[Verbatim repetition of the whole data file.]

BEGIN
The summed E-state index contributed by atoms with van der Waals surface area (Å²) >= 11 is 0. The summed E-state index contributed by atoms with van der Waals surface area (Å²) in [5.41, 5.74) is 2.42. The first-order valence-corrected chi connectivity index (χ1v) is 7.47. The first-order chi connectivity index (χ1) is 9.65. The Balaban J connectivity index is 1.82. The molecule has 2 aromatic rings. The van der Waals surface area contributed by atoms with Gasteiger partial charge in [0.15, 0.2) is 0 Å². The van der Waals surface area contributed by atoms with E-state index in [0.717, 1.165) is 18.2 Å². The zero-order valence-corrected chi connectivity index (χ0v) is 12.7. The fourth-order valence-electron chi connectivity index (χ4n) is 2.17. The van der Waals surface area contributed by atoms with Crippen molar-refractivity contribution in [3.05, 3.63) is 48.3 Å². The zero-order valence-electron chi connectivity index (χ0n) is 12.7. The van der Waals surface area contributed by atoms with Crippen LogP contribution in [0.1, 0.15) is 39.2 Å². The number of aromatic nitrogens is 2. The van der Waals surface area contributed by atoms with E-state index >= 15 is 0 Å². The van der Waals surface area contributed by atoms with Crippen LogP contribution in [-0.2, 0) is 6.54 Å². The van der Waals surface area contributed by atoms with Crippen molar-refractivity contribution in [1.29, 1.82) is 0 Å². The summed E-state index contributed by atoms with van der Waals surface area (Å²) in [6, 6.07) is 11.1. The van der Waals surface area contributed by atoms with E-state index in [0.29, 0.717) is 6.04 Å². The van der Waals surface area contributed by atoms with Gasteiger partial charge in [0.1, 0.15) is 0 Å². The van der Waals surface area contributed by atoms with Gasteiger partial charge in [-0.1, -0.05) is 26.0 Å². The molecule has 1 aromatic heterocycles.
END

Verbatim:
The summed E-state index contributed by atoms with van der Waals surface area (Å²) >= 11 is 0. The summed E-state index contributed by atoms with van der Waals surface area (Å²) in [5.41, 5.74) is 2.42. The first-order valence-corrected chi connectivity index (χ1v) is 7.47. The first-order chi connectivity index (χ1) is 9.65. The Balaban J connectivity index is 1.82. The molecule has 2 aromatic rings. The van der Waals surface area contributed by atoms with Gasteiger partial charge in [0.15, 0.2) is 0 Å². The van der Waals surface area contributed by atoms with E-state index in [0.717, 1.165) is 18.2 Å². The zero-order valence-corrected chi connectivity index (χ0v) is 12.7. The fourth-order valence-electron chi connectivity index (χ4n) is 2.17. The van der Waals surface area contributed by atoms with Crippen molar-refractivity contribution in [3.05, 3.63) is 48.3 Å². The zero-order valence-electron chi connectivity index (χ0n) is 12.7. The van der Waals surface area contributed by atoms with Crippen LogP contribution in [0.1, 0.15) is 39.2 Å². The number of aromatic nitrogens is 2. The van der Waals surface area contributed by atoms with E-state index >= 15 is 0 Å². The van der Waals surface area contributed by atoms with Crippen LogP contribution in [-0.2, 0) is 6.54 Å². The van der Waals surface area contributed by atoms with Crippen molar-refractivity contribution in [1.29, 1.82) is 0 Å². The summed E-state index contributed by atoms with van der Waals surface area (Å²) in [6, 6.07) is 11.1. The van der Waals surface area contributed by atoms with E-state index in [0.29, 0.717) is 6.04 Å². The van der Waals surface area contributed by atoms with Gasteiger partial charge in [0.1, 0.15) is 0 Å². The van der Waals surface area contributed by atoms with Gasteiger partial charge in [-0.1, -0.05) is 26.0 Å². The molecule has 1 aromatic heterocycles.